Here are 5 reasons to stay away from Amazon's phone

Buy the Amazon Fire Phone if you want a life of regret

Amazon Fire Phone

When Amazon announced the Fire Phone, my initial response was, "Are you kidding me?" I've been covering the wireless industry for about seven years now, so it's not a good sign when that's my first thought.

You may already be familiar with the Fire Phone by now, especially since years of rumors and hype preceded its announcement. But if this is your first time hearing about it, you aren't missing much.

It's basically a mid-range smartphone with two big gimmicks: a 3D feature called Dynamic Perspective, and a camera that can scan and recognize products, so you can spend all your money buying those things on Amazon. The latter is called Firefly.

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My level of frustration with this scam of a phone is so intense that it's hard for me to put my thoughts down into words, but here's what I've got in terms of why you should not buy this phone.

1. All Amazon, all the time

You may think it's an exaggeration to say Amazon is going to be in your face on a daily basis, but if you're ever owned or used a Kindle Fire HD, or a Kindle Fire HDX, you'll know exactly what I mean.

First, it's almost pointless to use the Kindle Fire devices without an Amazon Prime account because that's where you'll get the most out of the device. Video streaming, premium app downloads and everything else is better when you have Prime.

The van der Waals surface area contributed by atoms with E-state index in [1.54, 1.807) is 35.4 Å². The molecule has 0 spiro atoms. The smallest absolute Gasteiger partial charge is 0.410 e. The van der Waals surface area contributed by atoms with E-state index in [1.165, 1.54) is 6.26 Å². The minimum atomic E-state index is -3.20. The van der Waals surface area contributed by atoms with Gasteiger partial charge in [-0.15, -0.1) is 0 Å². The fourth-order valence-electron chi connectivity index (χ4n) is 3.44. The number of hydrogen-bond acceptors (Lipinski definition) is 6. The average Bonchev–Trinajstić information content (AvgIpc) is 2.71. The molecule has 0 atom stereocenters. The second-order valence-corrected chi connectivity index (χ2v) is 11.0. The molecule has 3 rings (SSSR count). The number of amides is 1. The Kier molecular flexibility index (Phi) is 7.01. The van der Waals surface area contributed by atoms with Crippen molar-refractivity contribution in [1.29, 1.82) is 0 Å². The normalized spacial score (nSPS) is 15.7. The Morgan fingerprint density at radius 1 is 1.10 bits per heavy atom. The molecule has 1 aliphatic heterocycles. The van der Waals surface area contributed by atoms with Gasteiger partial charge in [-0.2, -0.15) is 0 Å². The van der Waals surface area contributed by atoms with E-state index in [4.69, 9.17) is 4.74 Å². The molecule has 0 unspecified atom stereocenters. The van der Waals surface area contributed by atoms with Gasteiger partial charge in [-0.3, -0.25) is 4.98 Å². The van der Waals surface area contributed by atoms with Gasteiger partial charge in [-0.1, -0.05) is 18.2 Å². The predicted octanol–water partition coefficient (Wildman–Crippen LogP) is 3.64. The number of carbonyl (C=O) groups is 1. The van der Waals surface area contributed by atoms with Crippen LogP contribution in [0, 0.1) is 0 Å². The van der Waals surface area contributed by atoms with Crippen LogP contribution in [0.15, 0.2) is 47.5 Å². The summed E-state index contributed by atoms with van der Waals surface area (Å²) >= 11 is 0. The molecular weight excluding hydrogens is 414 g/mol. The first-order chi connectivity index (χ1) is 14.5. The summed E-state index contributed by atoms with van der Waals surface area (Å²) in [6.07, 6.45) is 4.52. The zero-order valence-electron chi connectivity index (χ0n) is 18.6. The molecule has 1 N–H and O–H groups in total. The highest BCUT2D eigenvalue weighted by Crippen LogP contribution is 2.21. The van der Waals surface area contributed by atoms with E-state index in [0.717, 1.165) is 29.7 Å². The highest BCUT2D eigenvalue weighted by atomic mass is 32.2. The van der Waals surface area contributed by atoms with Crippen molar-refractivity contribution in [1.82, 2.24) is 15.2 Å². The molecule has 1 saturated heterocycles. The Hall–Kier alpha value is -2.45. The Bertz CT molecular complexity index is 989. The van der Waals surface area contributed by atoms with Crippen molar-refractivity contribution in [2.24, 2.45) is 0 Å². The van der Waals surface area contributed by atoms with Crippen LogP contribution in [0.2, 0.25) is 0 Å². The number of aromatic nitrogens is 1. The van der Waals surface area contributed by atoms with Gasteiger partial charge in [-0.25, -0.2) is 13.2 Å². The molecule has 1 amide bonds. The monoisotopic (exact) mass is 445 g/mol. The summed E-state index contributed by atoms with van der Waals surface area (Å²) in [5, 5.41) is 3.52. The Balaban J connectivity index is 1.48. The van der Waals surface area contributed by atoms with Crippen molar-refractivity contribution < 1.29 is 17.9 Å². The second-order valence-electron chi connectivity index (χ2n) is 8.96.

With the Fire Phone, you're essentially buying a device that's going to act as your primary tool into the world of Amazon. You'll be watching multimedia, reading books and buying all kinds of things you probably don't need because this phone will make it that much easier.

Did you just see something you might want to buy, but you aren't sure what it is? Point your phone's camera at it and within seconds you'll be taken to the related Amazon product page, ready for you to hit "Buy now with 1-click."

Oh, but before you think this is some kind of revolutionary technology, Google Goggles was doing this years ago.

2. Mediocre hardware and software

A 720p display? Really? In a world where we have 2560 x 1440 smartphones on the high end, and 1080p displays on almost every other phone being released today, Amazon gives us a phone whose primary function is to get you to spend more money on Amazon junk with a 720p display.

Oh, but it has four front-facing cameras on it so you can tilt the screen around and peer into a 3D world! Yawn. That will either get really annoying, really fast, or you'll disable it for good after about a week.

I'd knock it for having a 2.2GHz Snapdragon CPU, but it probably doesn't need much more than that for its very limited selection of apps, running on a tweaked version of Android 4.2. Yes, it's ancient.

Let's talk quickly about the Dynamic Perspective. The idea is that with the ability to move the phone around to peer around corners, barriers, walls, edges or whatever is a little ridiculous. It's just as useful as augmented reality in smartphones.

Sure, being able to tilt the phone in a map to see around buildings is neat, but is it necessary to have all those cameras tracking your eyes/face instead of you using two fingers to move around? It's a gimmick.

Secondly, there's Firefly. Maybe you see a camera that you like and you can't quite make out the make or model. Just scan it with your Fire Phone's camera and Amazon will tell you what it is, along with a link to buy it - from Amazon.

It's neat if all you ever do is spend all your hard-earned cash on Amazon, but it's certainly not a new idea. Google Goggles has been doing this for years, perhaps not as elegantly, but its utility and usefulness is pretty limited.